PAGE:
Friday, August 6, 2010

6 August, 1911

The day started overcast. Chalky is an excellent adjective to describe the appearance of our outlook when the light is much diffused and shadows poor; the scene is dull and flat.
In the afternoon the sky cleared, the moon over Erebus gave a straw color to the dissipating clouds. The evening air is full of ice crystals.

The Crozier Party show no signs of scurvy. If the preserved foods had tended to promote the disease, the length of time and the severity of conditions would certainly have brought it out. I think we should be safe on the long journey.

Of course, even though I wrote "if" above, I shall not consider the possibility that scurvy is promoted by any other cause.

I have had several little chats with Wilson on the happenings of the journey. He says there is no doubt Cherry felt the conditions most severely, though he was not only without complaint, but continuously anxious to help others.

Apropos, we both conclude that it is the younger people that have the worst time; Gran, our youngest member (23) is a very clear example, and now Cherry-Garrard at 26.

Wilson (39) says he never felt cold less than he does now; I suppose that between 30-40 is the best all-around age. Bowers is a wonder of course. He is 29. When past the forties it is encouraging to remember that Peary was 52!

5 August, 1911

The sky has continued to wear a disturbed appearance, but so far nothing has come of it. A good deal of light snow has been falling today; a brisk northerly breeze is drifting it along, giving a very strange yet beautiful effect in the north, where the strong red twilight filters through the haze.

Simpson lectured last night on meteorology. It was rather complex. I shan't bore you with it.

Bowers turns out to have been quite the champion; after they lost their tent, he commenced to tie it to his person so that should it blow away again, he'd go with it!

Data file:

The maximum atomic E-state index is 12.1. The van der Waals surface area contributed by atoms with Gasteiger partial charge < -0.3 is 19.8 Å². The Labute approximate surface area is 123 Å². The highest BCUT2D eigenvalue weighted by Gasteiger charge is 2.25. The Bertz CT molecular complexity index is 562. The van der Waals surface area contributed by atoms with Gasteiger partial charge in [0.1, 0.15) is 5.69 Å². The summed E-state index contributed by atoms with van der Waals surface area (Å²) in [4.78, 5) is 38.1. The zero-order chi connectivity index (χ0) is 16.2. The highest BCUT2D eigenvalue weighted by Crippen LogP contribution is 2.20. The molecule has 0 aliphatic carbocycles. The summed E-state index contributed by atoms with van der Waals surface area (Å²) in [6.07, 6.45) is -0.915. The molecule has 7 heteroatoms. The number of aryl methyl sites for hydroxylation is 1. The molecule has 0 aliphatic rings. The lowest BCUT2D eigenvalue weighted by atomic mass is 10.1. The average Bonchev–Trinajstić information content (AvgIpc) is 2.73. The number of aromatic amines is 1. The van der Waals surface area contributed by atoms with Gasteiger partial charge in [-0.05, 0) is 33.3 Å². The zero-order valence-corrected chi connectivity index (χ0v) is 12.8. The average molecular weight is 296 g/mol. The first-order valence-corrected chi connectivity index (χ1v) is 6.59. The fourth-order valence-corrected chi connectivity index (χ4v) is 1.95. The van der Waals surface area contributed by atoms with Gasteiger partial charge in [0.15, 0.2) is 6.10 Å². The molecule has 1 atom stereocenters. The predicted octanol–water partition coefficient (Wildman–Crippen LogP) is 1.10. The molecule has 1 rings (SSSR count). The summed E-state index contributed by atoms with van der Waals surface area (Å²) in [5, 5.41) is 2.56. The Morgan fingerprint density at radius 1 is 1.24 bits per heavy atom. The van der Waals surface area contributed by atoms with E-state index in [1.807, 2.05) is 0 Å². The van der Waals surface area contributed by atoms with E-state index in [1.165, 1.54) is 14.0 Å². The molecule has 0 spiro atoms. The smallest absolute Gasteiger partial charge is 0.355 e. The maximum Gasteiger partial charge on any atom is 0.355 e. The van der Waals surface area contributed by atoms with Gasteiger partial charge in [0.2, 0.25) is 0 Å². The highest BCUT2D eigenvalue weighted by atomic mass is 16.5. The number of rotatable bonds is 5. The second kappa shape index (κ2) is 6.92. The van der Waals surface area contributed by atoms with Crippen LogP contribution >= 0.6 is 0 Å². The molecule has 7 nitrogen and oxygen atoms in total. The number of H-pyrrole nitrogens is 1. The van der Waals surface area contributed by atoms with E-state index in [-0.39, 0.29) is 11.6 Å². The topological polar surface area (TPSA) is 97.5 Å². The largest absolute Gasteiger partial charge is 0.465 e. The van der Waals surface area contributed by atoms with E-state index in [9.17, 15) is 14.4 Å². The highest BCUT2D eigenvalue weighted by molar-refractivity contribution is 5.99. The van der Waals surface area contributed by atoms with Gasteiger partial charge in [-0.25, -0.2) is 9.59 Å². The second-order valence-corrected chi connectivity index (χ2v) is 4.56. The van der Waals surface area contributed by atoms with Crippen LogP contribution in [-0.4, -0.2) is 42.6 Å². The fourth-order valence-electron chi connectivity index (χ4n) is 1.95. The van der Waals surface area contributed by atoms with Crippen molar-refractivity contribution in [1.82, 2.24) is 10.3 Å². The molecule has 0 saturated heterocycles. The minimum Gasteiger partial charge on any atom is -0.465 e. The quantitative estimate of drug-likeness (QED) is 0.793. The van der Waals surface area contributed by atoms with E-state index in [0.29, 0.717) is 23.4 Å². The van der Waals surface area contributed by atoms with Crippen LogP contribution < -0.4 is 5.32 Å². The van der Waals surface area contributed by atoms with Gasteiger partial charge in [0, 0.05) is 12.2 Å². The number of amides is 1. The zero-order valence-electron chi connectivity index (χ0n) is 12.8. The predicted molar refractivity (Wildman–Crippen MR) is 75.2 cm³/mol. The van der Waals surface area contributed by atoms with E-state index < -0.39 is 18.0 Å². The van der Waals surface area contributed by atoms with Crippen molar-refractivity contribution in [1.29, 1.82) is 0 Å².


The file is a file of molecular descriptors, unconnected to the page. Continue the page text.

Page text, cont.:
Wednesday, August 4, 2010

3rd August, 1911

Looks like a gale is coming on. No two of our blizzards have been preceded by the same weather so it is impossible to predict them. The low temperatures experienced by the Crozier Party have naturally led to speculation about Amundsen and his Norwegians. If they have had as poor weather, they will have had a pretty bad winter and it is difficult to see how his dogs could have survived.

I wonder also about Campbell's party. What of them? I don't even know where they are!

2nd August, 1911

The Crozier Party returned last night after enduring for five weeks the hardest conditions on record. They looked more weather-worn than anyone I have yet seen.

Here they are having some much-needed food.

Their faces are scarred and wrinkled, their eyes dull, their hands whitened and creased with the constant exposure to damp and cold, yet the scars of frostbite are very few.

This morning after a good night's sleep Wilson is thin but his old wiry self; Bowers is much himself; and Cherry is still puffy and worn. It is evident he has suffered most severely.

Bowers has come through the best, all things considered, and I believe he is the hardest traveler that ever undertook a Polar journey, as well as one of the most undaunted...due to his untiring energy and the astonishing physique which enables him to continue to work under conditions which are absolutely paralysing to others. Never was such a sturdy, active, undefeatable little man.

I must bear this in mind for the Pole.

Their story beggars belief. No civilized being has ever encountered such conditions before with only a tent of thin canvas to rely on for shelter. And they nearly lost it in a storm! They certainly would have perished had they not by chance found it.

They reached their destination but were only able to bring three intact penguin eggs back -- the rest crushed or lost. Wilson is disappointed that there were so few in the rookery this season; he had expected many more. The Natural History Museum shall without doubt be profoundly grateful for their efforts; I should like to see the looks on their faces when we deliver such treasure into their hands, knowing as we do what a triumph of human spirit was called upon to procure them!

That men should wander forth in the depth of a Polar night to face the most dismal cold and the fiercest gales in darkness is something new; that they should have persisted in this effort in spite of every adversity for five full weeks is heroic. It makes a tale for our generation which I hope may not be lost in the telling. Already Cherry is referring to it as "The Worst Journey in the World"!